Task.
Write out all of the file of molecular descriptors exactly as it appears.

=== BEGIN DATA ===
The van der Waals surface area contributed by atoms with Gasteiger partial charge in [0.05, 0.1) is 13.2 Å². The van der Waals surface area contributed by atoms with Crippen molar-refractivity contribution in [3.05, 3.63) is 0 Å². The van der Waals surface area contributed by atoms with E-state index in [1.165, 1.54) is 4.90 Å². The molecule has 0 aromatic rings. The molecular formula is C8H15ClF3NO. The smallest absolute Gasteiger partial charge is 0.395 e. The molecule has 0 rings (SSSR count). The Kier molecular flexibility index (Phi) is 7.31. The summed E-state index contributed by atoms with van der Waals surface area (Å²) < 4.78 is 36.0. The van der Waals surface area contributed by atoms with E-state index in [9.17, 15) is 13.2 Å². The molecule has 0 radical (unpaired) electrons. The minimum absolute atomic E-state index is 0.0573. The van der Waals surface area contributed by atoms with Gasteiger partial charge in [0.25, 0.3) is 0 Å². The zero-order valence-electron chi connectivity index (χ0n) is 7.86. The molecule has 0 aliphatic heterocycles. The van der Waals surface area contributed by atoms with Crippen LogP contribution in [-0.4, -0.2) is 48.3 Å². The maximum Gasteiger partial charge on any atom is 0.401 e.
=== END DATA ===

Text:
The van der Waals surface area contributed by atoms with Gasteiger partial charge in [0.05, 0.1) is 13.2 Å². The van der Waals surface area contributed by atoms with Crippen molar-refractivity contribution in [3.05, 3.63) is 0 Å². The van der Waals surface area contributed by atoms with E-state index in [1.165, 1.54) is 4.90 Å². The molecule has 0 aromatic rings. The molecular formula is C8H15ClF3NO. The smallest absolute Gasteiger partial charge is 0.395 e. The molecule has 0 rings (SSSR count). The Kier molecular flexibility index (Phi) is 7.31. The summed E-state index contributed by atoms with van der Waals surface area (Å²) < 4.78 is 36.0. The van der Waals surface area contributed by atoms with E-state index in [9.17, 15) is 13.2 Å². The molecule has 0 radical (unpaired) electrons. The minimum absolute atomic E-state index is 0.0573. The van der Waals surface area contributed by atoms with Gasteiger partial charge in [0.25, 0.3) is 0 Å². The zero-order valence-electron chi connectivity index (χ0n) is 7.86. The molecule has 0 aliphatic heterocycles. The van der Waals surface area contributed by atoms with Crippen LogP contribution in [-0.4, -0.2) is 48.3 Å². The maximum Gasteiger partial charge on any atom is 0.401 e.